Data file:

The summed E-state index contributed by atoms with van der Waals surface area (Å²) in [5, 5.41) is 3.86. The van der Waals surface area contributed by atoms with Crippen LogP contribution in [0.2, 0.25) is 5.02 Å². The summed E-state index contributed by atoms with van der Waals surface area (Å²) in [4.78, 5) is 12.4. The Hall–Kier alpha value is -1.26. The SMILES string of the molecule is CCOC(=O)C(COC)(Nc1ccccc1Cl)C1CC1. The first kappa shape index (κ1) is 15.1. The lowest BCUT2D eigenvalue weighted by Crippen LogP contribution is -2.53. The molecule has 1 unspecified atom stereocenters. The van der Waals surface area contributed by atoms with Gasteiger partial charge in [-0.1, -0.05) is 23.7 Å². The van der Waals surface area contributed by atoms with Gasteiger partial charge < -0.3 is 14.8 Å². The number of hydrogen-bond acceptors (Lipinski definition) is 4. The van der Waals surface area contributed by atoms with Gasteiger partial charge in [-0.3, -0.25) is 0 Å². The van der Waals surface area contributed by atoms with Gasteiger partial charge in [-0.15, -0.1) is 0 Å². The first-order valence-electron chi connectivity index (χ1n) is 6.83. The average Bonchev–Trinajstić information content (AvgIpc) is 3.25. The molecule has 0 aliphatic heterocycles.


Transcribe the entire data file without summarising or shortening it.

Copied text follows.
The summed E-state index contributed by atoms with van der Waals surface area (Å²) in [5, 5.41) is 3.86. The van der Waals surface area contributed by atoms with Crippen LogP contribution in [0.2, 0.25) is 5.02 Å². The summed E-state index contributed by atoms with van der Waals surface area (Å²) in [4.78, 5) is 12.4. The Hall–Kier alpha value is -1.26. The SMILES string of the molecule is CCOC(=O)C(COC)(Nc1ccccc1Cl)C1CC1. The first kappa shape index (κ1) is 15.1. The lowest BCUT2D eigenvalue weighted by Crippen LogP contribution is -2.53. The molecule has 1 unspecified atom stereocenters. The van der Waals surface area contributed by atoms with Gasteiger partial charge in [-0.1, -0.05) is 23.7 Å². The van der Waals surface area contributed by atoms with Gasteiger partial charge < -0.3 is 14.8 Å². The number of hydrogen-bond acceptors (Lipinski definition) is 4. The van der Waals surface area contributed by atoms with Gasteiger partial charge in [-0.3, -0.25) is 0 Å². The van der Waals surface area contributed by atoms with Gasteiger partial charge in [-0.15, -0.1) is 0 Å². The first-order valence-electron chi connectivity index (χ1n) is 6.83. The average Bonchev–Trinajstić information content (AvgIpc) is 3.25. The molecule has 0 aliphatic heterocycles.